In this minimalistic piece of fiction, a couple fight over their child—they are splitting up and both want custody so they play tug-a-war with the baby until it seems like it is pulled apart in a pure feat-of-strength-of-the-breaking-of-the-wishbone style. The tools that Carver removes from his “writers arsenal” are adverbs, extended metaphors, and internal dialogue. He tells the story with action, the movements of the characters, the character’s mechanics. Because of this, the reader is forced to pay close attention to what the characters are doing, which is all a baby can really comprehend—it doesn’t know how to speak yet, all it knows is the yelling and shoving.
The message here is that children are hurt when their parents argue and fight; in this case the baby is physically hurt, but a lot of times it is more of an emotional scarring. Val Farmer writes in Agweek that “When parents argue in front of children, it is one of the most stressful events of childhood. It isn’t the big blowout-type family argument or crisis that causes the harm. It is the daily hassles with marital conflict and family arguments that best predict whether a child will be affected. Frequent, intense and poorly resolved conflict is related to higher levels of children’s problems.”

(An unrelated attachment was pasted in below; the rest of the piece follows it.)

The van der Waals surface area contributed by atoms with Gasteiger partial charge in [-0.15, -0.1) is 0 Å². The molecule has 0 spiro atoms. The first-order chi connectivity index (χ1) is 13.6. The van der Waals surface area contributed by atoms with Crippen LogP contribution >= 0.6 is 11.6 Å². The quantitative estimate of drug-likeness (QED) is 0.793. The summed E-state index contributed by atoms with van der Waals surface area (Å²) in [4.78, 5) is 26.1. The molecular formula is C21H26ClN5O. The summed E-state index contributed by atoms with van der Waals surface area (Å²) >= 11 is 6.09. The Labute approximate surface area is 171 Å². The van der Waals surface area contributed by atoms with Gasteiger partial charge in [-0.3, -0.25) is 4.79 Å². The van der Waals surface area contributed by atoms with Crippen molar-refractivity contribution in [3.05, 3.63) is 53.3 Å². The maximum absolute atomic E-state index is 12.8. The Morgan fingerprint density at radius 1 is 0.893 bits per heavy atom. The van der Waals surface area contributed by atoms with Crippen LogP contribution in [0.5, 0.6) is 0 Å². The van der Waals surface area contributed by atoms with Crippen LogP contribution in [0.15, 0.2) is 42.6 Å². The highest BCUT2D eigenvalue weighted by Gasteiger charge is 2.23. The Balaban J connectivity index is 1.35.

As a child of a divorce myself, I know the feeling of being pulled this way and that by my parents. After reading Carver’s story, I ask myself, “did something ‘pop’ in me when I moved with my mother and twin brother to Indiana when my parents split? Did I split?” I can remember their actions, the rigid line in my mother’s jaw when she yelled, the banging of coffee cups against the kitchen table, the slamming of doors, the pushing, the shoving. I can remember the mechanics, but I can’t recall their words said in anger—”Did they ever fight over me?”